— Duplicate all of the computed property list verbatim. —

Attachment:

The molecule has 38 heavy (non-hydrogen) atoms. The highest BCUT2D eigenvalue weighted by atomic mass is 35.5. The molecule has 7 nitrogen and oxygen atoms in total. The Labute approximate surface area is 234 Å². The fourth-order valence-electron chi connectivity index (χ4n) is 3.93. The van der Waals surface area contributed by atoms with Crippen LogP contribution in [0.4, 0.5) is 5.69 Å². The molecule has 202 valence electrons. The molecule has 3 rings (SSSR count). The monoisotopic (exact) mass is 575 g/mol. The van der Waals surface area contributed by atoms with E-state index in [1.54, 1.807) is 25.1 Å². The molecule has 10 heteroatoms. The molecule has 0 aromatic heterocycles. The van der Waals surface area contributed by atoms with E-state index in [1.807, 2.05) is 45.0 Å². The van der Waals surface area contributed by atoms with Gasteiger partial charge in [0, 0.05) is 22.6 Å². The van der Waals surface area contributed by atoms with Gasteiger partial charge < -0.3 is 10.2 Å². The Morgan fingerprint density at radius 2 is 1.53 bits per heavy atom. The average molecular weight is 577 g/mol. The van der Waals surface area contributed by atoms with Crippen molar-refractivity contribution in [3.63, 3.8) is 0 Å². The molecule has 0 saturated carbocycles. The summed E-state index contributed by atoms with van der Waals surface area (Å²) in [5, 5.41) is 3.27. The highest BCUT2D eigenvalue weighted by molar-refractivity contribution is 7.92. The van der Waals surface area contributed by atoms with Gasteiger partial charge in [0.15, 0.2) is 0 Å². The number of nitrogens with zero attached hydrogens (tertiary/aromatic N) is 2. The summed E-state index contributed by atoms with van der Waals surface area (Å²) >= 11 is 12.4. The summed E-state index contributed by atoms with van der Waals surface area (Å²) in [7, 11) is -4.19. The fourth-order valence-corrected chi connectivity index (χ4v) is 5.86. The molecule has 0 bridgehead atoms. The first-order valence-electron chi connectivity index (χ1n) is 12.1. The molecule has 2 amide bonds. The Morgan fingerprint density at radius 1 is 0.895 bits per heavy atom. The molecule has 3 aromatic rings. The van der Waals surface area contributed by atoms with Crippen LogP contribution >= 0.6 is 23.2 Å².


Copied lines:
The molecule has 38 heavy (non-hydrogen) atoms. The highest BCUT2D eigenvalue weighted by atomic mass is 35.5. The molecule has 7 nitrogen and oxygen atoms in total. The Labute approximate surface area is 234 Å². The fourth-order valence-electron chi connectivity index (χ4n) is 3.93. The van der Waals surface area contributed by atoms with Crippen LogP contribution in [0.4, 0.5) is 5.69 Å². The molecule has 202 valence electrons. The molecule has 3 rings (SSSR count). The monoisotopic (exact) mass is 575 g/mol. The van der Waals surface area contributed by atoms with E-state index in [1.54, 1.807) is 25.1 Å². The molecule has 10 heteroatoms. The molecule has 0 aromatic heterocycles. The van der Waals surface area contributed by atoms with E-state index in [1.807, 2.05) is 45.0 Å². The van der Waals surface area contributed by atoms with Gasteiger partial charge in [0, 0.05) is 22.6 Å². The van der Waals surface area contributed by atoms with Gasteiger partial charge < -0.3 is 10.2 Å². The Morgan fingerprint density at radius 2 is 1.53 bits per heavy atom. The average molecular weight is 577 g/mol. The van der Waals surface area contributed by atoms with Crippen molar-refractivity contribution in [3.63, 3.8) is 0 Å². The molecule has 0 saturated carbocycles. The summed E-state index contributed by atoms with van der Waals surface area (Å²) in [5, 5.41) is 3.27. The highest BCUT2D eigenvalue weighted by molar-refractivity contribution is 7.92. The van der Waals surface area contributed by atoms with Gasteiger partial charge in [0.15, 0.2) is 0 Å². The number of nitrogens with zero attached hydrogens (tertiary/aromatic N) is 2. The summed E-state index contributed by atoms with van der Waals surface area (Å²) >= 11 is 12.4. The summed E-state index contributed by atoms with van der Waals surface area (Å²) in [7, 11) is -4.19. The fourth-order valence-corrected chi connectivity index (χ4v) is 5.86. The molecule has 0 bridgehead atoms. The first-order valence-electron chi connectivity index (χ1n) is 12.1. The molecule has 2 amide bonds. The Morgan fingerprint density at radius 1 is 0.895 bits per heavy atom. The molecule has 3 aromatic rings. The van der Waals surface area contributed by atoms with Crippen LogP contribution >= 0.6 is 23.2 Å².